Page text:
Are we willfully stupid? Just look at Jesse Helms


When I first heard that Sen. Jesse Helms was blocking medical spending on people who become sick through their own "deliberate, disgusting, revolting conduct," I thought that was a pretty tough thing to do to smokers.

Smoking is deliberate. It is disgusting. It is revolting. And it is the leading cause of death in America.

Further, smoking harms completely innocent people. Through passive smoke, it harms people who do not engage in this conduct.

But then I thought: Helms, a Republican from North Carolina, comes from a tobacco state. So he couldn't be attacking cigarettes.

Then it became clear to me: Helms was attacking Mickey Mantle.

Sure. Mantle is a guy who, through decades of disgusting, deliberate, revolting boozing, helped kill off his own liver.

And Mantle is alive today only because he got a new liver. So Helms must be angry that medical spending is being squandered on people who willfully drink.

But then I thought: Naw. Mickey Mantle is a national hero, an icon. And Jesse Helms adores such symbols of Americana.

So could Helms be talking about people who willfully eat fatty, high-cholesterol foods and block their arteries? Could he be questioning why we continue to fund research into heart disease if so many people insist on eating things that are bad for their hearts?

But then I took a close look at Jesse Helms. And he does not seem to have the body of a health nut. He seems to have the body of a man who never met a cream pie he did not like.

So who on earth is Jesse Helms steamed at?

Well, you probably know already: People with AIDS.

Helms is blocking the renewal of the Ryan White Care Act of 1990, which would provide $690 million over the next five years for the care and treatment of people with AIDS.

This amount represents a 22 percent decrease from what was authorized in 1990 -- even though we have more people with AIDS today -- but Helms thinks that amount is way too much.

"We've got to have some common sense," he told the New York Times this week, "about a disease transmitted by people deliberately engaging in unnatural acts."

Which made me wonder just what unnatural act Ryan White, an Indiana teen-ager who died of AIDS, deliberately engaged in.

Answer: A blood transfusion.

So you can see why the kid deserved to die.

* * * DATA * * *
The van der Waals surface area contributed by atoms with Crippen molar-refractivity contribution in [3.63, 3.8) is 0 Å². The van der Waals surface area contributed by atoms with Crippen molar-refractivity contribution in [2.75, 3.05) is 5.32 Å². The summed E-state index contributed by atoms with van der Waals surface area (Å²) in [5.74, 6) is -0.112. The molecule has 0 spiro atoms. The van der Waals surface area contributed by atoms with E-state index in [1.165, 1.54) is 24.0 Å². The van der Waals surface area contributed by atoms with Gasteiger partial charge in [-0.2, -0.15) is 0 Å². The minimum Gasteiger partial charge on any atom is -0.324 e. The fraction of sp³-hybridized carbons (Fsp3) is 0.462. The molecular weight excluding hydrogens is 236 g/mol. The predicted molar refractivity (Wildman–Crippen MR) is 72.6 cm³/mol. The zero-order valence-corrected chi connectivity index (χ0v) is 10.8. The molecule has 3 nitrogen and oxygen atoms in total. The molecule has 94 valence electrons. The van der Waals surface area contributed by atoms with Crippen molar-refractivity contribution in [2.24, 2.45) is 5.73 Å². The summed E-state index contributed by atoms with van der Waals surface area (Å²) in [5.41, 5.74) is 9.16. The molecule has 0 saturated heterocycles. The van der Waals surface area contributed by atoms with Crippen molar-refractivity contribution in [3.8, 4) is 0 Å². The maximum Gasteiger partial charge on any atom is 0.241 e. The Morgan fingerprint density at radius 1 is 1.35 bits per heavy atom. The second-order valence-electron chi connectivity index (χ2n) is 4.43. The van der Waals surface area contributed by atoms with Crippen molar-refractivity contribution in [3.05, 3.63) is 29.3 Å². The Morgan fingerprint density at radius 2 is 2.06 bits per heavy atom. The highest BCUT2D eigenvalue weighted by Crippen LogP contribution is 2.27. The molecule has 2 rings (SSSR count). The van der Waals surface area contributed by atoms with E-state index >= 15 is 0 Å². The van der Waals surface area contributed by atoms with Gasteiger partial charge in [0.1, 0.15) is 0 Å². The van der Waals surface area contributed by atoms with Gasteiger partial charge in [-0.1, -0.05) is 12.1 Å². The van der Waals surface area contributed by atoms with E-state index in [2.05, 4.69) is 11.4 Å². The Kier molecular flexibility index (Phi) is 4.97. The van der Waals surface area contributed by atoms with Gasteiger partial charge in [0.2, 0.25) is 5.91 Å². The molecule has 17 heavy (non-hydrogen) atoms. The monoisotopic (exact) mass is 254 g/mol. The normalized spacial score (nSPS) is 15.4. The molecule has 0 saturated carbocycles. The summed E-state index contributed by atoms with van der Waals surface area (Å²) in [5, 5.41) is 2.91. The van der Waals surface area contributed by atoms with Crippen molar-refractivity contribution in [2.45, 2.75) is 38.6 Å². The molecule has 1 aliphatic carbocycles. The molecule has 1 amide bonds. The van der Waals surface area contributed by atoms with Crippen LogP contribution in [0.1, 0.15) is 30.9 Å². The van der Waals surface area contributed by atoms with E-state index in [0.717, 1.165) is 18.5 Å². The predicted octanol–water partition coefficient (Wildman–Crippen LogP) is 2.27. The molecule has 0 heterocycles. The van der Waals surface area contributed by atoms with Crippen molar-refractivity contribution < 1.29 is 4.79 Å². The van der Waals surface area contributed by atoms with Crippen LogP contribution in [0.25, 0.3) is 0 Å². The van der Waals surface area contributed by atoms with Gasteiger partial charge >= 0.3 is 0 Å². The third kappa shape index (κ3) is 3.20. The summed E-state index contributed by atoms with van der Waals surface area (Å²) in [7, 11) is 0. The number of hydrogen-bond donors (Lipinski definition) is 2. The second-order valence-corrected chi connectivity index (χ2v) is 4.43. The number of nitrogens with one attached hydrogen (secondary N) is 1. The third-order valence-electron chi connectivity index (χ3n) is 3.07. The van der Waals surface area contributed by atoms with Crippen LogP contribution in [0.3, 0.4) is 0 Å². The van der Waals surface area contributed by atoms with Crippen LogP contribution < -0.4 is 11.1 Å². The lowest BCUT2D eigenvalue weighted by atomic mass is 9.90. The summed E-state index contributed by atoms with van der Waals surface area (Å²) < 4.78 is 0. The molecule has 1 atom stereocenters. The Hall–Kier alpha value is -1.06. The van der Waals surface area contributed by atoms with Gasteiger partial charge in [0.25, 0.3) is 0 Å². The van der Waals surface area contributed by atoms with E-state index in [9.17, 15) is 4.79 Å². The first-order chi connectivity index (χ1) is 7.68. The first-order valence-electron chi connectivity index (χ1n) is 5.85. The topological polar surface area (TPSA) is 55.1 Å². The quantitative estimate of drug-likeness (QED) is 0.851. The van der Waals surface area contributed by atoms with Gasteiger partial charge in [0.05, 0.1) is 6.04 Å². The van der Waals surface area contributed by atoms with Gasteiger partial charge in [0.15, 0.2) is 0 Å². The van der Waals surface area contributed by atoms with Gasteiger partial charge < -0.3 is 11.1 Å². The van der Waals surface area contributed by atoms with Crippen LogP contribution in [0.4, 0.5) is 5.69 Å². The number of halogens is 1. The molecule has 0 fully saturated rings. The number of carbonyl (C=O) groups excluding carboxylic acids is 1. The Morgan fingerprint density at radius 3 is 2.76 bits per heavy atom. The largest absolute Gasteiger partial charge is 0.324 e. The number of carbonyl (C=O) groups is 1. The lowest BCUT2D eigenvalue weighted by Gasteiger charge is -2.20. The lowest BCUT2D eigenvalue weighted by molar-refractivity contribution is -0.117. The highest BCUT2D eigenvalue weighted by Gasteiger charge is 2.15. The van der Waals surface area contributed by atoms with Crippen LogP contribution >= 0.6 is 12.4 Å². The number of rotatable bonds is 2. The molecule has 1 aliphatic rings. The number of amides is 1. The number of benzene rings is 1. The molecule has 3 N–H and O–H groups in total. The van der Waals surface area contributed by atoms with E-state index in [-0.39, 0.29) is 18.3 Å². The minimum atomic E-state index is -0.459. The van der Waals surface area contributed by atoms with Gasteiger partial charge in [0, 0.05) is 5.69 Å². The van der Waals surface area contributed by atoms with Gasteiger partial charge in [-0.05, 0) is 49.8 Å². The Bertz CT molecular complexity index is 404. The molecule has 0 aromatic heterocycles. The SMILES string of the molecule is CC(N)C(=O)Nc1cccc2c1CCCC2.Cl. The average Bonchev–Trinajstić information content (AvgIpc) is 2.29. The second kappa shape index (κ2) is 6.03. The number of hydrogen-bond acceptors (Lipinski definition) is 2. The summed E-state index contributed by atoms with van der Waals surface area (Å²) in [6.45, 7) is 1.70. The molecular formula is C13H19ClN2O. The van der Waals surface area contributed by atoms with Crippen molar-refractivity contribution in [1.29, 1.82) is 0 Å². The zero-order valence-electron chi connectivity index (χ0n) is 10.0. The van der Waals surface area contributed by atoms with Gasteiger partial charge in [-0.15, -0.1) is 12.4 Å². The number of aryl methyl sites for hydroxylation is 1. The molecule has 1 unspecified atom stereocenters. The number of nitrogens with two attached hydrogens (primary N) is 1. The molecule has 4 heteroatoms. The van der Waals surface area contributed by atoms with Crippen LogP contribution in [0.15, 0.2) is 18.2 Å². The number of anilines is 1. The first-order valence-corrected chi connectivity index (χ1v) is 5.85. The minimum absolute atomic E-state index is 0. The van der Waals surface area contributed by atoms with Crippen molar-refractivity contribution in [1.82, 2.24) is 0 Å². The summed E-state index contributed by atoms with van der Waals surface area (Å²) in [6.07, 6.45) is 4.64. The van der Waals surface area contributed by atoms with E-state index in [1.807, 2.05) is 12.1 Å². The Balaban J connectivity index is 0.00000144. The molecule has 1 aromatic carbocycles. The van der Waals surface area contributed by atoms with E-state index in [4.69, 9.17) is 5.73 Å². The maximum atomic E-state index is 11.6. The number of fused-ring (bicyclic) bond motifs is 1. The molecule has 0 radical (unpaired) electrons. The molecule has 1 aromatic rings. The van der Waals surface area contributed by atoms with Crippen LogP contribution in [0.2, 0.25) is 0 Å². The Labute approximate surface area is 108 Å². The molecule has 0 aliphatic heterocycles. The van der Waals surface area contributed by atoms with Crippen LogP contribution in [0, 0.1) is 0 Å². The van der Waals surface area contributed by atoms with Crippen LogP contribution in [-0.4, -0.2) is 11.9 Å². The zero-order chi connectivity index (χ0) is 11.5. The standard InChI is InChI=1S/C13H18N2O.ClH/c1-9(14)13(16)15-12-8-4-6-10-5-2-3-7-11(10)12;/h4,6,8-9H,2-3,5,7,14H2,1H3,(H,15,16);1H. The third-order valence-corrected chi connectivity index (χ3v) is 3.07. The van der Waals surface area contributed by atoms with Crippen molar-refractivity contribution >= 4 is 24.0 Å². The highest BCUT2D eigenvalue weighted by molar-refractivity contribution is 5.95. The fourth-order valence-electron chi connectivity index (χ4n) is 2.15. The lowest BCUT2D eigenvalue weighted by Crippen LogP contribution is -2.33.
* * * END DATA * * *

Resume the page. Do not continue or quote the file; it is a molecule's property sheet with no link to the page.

And how about all those babies born with the human immunodeficiency virus every year? Don't they deserve to be punished, too?

And who can forget Elizabeth Glaser, who spoke at the Democratic National Convention in 1992? She got HIV from a blood transfusion and then unknowingly passed it on to her newborn daughter through breast milk.

Her daughter died at age 10; Glaser died last December at age 47.

And how deliberate, disgusting and revolting can you get?

But deep down we all know why Jesse Helms is against AIDS funding: He has a long-standing hatred of homosexuals.

Helms' personal demons aside, however, his comments do raise a fundamental question: Why do people do things that will harm or even kill them?

Why, you might ask, do homosexuals continue to engage in practices that make them vulnerable to AIDS?

Well, why did Hugh Grant, the dashing heterosexual movie star, not want to use a condom when he picked up a prostitute last week? (And only used one when the prostitute insisted.) Didn't Grant know how dangerous that could be?

I'm sure that he did. I am sure that the majority of people, homosexual and heterosexual, who engage in unsafe sex know the risks involved.

I am sure smokers know about the dangers of what they do. And drinkers. And people who eat unhealthy foods. And people who drive too fast and pass on curves and hills.

I am sure all these people know what they are doing is wrong.

But they do it anyway.

Imperfection is part of what makes us human.

And we can either turn our backs on each other or we can decide to help one another.

Why do people do willfully stupid things?

I don't know. Ask the people of North Carolina.

They've re-elected Jesse Helms three times.

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